, nearly 500 m below the Lower Plaza, is a great set of agricultural terraces, visible on the approach from the far side of the valley. These terraces enabled the Incas to cultivate plants from a significantly warmer climate in close geographical proximity to their ridge-top home. Recently uncovered are further terraces decorated with llamas in white stone; ask if they are open to the public.

Cachora to Choquequirao

There are three ways to reach Choquequirao; none is a gentle stroll. The shortest way is from
, a village in a magnificent location on the south side of the Apurímac, reached by a side road from the Cuzco-Abancay highway, near Saywite . It is four hours by bus from Cuzco to the turn-off, then a two-hour descent from the road to Cachora (from 3695 m to 2875 m). Combis run from Abancay to Cachora. Accommodation, guides and mules are available in Cachora.

From Cachora take the road heading down, out of the village, through lush cultivated countryside and meadows. There are many trails close to the village; if uncertain of the trail, ask. After 15 minutes, a sign for Choquequirao points to a left-hand path, initially following the course of a small stream. Follow the trail and cross a footbridge to the other side of a large stream. From here the trail becomes more obvious, with few trails diverging from the main route. After 9 km, two to 2½ hours from the start of the trek, is the wonderful mirador (viewpoint) of
, at 2800 m, with fantastic vistas of the Apurímac Canyon and the snowy Vilcabamba range across the river (this also makes a great day-hike from Cachora). With a pair of binoculars it's just possible to recognize Choquequirao, etched into the forested hills to the west. Condors are sometimes seen in this area.

Beyond Capuliyoc the trail begins to descend towards the river. Further down the valley lies
, a rest spot with a rough covered roof. From this point the river is clearly visible. At Km 16 is
(1930 m), a lovely wooded spot; if you don't want to continue any further on the first day, this is a good campsite, but ask permission of the local family. Another one-hour descent leads to the suspension bridge crossing the Río Apurímac. On the other side the path ascends very steeply for 1½ hours.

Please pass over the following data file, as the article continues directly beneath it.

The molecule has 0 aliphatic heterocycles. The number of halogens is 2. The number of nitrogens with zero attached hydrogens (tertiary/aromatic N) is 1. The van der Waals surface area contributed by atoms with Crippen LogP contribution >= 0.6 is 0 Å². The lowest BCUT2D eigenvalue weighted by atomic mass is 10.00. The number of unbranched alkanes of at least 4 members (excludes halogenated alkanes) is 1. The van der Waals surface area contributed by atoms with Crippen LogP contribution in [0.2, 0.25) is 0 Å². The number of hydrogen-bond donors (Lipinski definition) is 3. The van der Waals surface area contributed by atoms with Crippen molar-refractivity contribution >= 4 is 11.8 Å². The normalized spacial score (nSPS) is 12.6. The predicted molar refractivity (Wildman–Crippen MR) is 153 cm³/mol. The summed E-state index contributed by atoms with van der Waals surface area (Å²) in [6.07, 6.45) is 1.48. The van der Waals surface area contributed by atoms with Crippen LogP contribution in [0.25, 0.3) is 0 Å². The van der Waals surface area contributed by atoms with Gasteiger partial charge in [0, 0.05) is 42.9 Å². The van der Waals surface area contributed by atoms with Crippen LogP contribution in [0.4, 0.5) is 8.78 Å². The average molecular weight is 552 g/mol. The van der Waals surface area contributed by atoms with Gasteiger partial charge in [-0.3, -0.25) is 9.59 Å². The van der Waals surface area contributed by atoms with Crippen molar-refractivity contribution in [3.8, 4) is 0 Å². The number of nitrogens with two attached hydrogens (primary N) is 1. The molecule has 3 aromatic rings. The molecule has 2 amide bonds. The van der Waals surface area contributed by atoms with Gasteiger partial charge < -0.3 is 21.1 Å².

Santa Rosa
, a good area for camping, again near the property of a local family, is just after the Km 21 sign. Clean water is available. If this area is occupied, another larger site is available 10 minutes further up the hill. Ask residents for directions. From Santa Rosa continue uphill on a steep zigzag for two hours to the mirador of
, from where the trail flattens out towards Choquequirao. After 1½ hours on this flatter trail you enter some beautiful stretches of cloudforest, before a final short climb and arrival at Choquequirao itself. If coming from Santa Rosa you should have the afternoon free to explore the complex, but you could easily allow an extra day here. To return to Cachora, simply retrace the route, possibly camping at Chiquisca, which would nicely break the two-day return trek.

Other treks

The second and third routes take a minimum of eight days and require thorough preparation. Both cross the watershed of the Cordillera Vilcabamba between the Urubamba and Apurímac rivers. The second hike uses the same route from Cachora as the first trek, then continues from Choquequirao to the
river valley before continuing to
Santa Teresa
Machu Picchu
itself. The third route splits from the second in the Yanama valley and goes to
, via the pass of
, 4600 m high. From Huancacalle it's possible to continue on to
Espíritu Pampa
on the edge of the rainforest . Either route can be undertaken in reverse. Both pass the mines of La Victoria and both involve an incredible number of strenuous ascents and descents. En route you are rewarded with fabulous views of the Sacsarayoc massif (also called Pumasillo), Salkantay, other snow peaks, and the deep canyons of the Río Blanco and the Apurímac. You will also see condors and meet very friendly people, but the highlight is Choquequirao itself.

This is edited copy from Footprint Handbooks. For comprehensive details (incl address, tel no, directions, opening times and prices) please refer to book or individual chapter PDF